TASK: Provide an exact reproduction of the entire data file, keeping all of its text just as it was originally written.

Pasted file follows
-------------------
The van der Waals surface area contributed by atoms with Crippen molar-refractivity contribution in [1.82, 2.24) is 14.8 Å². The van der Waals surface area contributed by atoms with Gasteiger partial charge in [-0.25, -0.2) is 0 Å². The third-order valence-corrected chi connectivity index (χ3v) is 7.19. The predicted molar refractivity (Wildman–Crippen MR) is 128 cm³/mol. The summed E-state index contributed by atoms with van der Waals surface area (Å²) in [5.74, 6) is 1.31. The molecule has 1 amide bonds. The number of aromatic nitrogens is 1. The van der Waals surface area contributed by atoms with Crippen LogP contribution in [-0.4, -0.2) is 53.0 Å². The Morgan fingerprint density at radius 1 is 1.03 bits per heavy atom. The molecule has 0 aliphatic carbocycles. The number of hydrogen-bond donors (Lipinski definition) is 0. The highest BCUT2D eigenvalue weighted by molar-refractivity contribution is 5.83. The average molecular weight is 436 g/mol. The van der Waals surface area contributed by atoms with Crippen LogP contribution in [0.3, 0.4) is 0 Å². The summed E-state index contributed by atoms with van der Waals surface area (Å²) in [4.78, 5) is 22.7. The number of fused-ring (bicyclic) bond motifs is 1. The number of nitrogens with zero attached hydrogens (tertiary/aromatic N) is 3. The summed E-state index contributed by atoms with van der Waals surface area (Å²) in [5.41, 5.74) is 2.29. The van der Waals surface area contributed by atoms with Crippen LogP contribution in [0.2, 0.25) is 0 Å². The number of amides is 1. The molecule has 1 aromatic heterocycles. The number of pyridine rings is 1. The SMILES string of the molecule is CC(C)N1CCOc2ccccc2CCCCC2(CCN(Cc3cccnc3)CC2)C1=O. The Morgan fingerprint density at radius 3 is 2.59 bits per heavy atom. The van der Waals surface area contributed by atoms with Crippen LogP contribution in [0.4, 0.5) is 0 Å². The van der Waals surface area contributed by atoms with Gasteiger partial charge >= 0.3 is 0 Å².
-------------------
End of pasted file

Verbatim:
The van der Waals surface area contributed by atoms with Crippen molar-refractivity contribution in [1.82, 2.24) is 14.8 Å². The van der Waals surface area contributed by atoms with Gasteiger partial charge in [-0.25, -0.2) is 0 Å². The third-order valence-corrected chi connectivity index (χ3v) is 7.19. The predicted molar refractivity (Wildman–Crippen MR) is 128 cm³/mol. The summed E-state index contributed by atoms with van der Waals surface area (Å²) in [5.74, 6) is 1.31. The molecule has 1 amide bonds. The number of aromatic nitrogens is 1. The van der Waals surface area contributed by atoms with Crippen LogP contribution in [-0.4, -0.2) is 53.0 Å². The Morgan fingerprint density at radius 1 is 1.03 bits per heavy atom. The molecule has 0 aliphatic carbocycles. The number of hydrogen-bond donors (Lipinski definition) is 0. The highest BCUT2D eigenvalue weighted by molar-refractivity contribution is 5.83. The average molecular weight is 436 g/mol. The van der Waals surface area contributed by atoms with Crippen LogP contribution in [0.3, 0.4) is 0 Å². The summed E-state index contributed by atoms with van der Waals surface area (Å²) in [4.78, 5) is 22.7. The number of fused-ring (bicyclic) bond motifs is 1. The number of nitrogens with zero attached hydrogens (tertiary/aromatic N) is 3. The summed E-state index contributed by atoms with van der Waals surface area (Å²) in [5.41, 5.74) is 2.29. The van der Waals surface area contributed by atoms with Crippen LogP contribution in [0.2, 0.25) is 0 Å². The number of amides is 1. The molecule has 1 aromatic heterocycles. The number of pyridine rings is 1. The SMILES string of the molecule is CC(C)N1CCOc2ccccc2CCCCC2(CCN(Cc3cccnc3)CC2)C1=O. The Morgan fingerprint density at radius 3 is 2.59 bits per heavy atom. The van der Waals surface area contributed by atoms with Crippen LogP contribution in [0.4, 0.5) is 0 Å². The van der Waals surface area contributed by atoms with Gasteiger partial charge >= 0.3 is 0 Å².